Memory Card Management
Memory card management is something simple for some photographers and something completely alien to others. Being a pro shooter or even an advanced amateur photographer means that you will generate a large amount of data, and having a good data management strategy is very important. When photographers used film, their management system was easy, just write on the film canister when done the shooting and store it, but with memory cards that are reusable, having a good strategy in place is very important.
Many photographers each have their own system for memory card management and for each shooter it is a personal thing. I am simply going to give you some tips for what to do and describe the system that I use and tell you why it works well for me. I can generate about 100GB of data a day here in China, so managing my memory cards for an all day shoot is very important to me.
For me, memory card management starts with packing my memory cards for the day. The first thing I do is format all the memory cards that will go into the wallet in my camera. I don’t format memory cards on my computer. I have had problems with a card corrupted with one of my Nikons and cards formatted on the computer. So I format all my cards on the cameras I intend to use it on before I leave for a shoot. I want to make sure that all the cards are clean and there are no photos on the cards.
The way I store my cards is simple. The fastest and newest cards are the cards that I will use first, so they go to the top of the memory card wallet or holder. I pack all the CF cards first, and they all face label side up in the wallet. After the CF cards, I place my SD cards. I don’t use SD cards a lot, but they follow the same principle, of fastest and newest cards first, facing up in the memory card wallet. Finally, I keep all my micro SD cards in one of those SD/MicroSD converters. I don’t actually use those to read the data, I just store the cards in them so they are not so small and easy to lose. Again they go into my memory card wallet facing up.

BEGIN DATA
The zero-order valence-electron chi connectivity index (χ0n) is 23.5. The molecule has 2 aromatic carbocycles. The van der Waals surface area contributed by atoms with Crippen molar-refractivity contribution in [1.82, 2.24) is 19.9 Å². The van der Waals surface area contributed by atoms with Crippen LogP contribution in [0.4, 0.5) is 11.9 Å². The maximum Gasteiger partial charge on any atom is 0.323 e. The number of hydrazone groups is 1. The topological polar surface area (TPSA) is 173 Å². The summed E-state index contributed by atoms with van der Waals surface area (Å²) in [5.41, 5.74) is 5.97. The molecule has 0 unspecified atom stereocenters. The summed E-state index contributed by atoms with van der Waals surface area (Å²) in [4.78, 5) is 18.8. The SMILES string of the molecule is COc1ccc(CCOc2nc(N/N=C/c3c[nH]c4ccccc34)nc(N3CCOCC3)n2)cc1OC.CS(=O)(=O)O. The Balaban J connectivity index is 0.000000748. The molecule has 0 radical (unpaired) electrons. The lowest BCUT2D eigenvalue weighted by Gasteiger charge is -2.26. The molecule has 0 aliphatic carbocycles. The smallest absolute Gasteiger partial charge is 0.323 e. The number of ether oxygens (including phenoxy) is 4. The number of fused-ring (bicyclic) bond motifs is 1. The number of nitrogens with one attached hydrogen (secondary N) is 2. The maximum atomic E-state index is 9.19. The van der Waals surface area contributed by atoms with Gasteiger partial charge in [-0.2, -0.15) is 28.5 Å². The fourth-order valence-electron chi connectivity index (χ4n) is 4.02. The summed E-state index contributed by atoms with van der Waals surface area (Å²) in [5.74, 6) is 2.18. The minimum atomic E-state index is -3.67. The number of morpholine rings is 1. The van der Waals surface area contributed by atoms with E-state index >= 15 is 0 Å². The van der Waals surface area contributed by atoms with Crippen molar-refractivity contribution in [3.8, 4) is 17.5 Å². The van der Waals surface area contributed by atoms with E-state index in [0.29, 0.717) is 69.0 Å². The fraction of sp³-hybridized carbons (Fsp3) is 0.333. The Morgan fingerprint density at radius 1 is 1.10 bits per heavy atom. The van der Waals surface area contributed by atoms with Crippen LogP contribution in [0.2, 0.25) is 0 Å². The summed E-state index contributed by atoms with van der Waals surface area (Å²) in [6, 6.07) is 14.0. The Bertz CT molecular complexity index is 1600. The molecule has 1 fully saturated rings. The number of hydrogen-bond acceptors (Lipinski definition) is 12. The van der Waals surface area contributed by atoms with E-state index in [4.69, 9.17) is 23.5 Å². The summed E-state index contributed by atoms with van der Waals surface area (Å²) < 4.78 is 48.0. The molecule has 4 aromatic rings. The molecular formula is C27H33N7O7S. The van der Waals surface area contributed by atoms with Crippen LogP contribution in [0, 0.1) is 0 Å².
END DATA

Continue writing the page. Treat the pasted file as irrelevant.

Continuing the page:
Now the way my system works is simple. The newest and fastest cards go into my camera first. Once the cards are filled up, they return to the memory card wallet but I put them back into the waller with the back of the memory card showing in the wallet. So when I open the wallet, just by taking a glance, I can see which cards are filled and which ones are empty. This is a simple system and works well, as long as you are dedicated enough to remember to return the cards to your wallet and reverse it so you know when they are full. I use the exact same strategy for copying the files off my cards, I start with the fastest cards to copy the data off and I return the card to the memory card holder, unformatted and reversed. I do not format the data off the cards until the data is on my computer and I have a backup of that data as well. Until then, the cards go back into the wallet, unformatted and reversed so I know not to touch it. Once the data has been backed up and everything is good, I will go and format the cards again and flip them so that their label shows.
Is my system perfect? Hell no, but it is the system I have been using for many years now and I have never had problems with trying to use a full memory card or losing images. If you lose images, no one cares what the reason is, it is the photographer fault. It is up to you to have a good data management system and to safeguard your data. I will write a blog about data management soon and show you how I backup my data, but today was all about the memory cards. Keep your data safe is the smartest thing a photographer can do.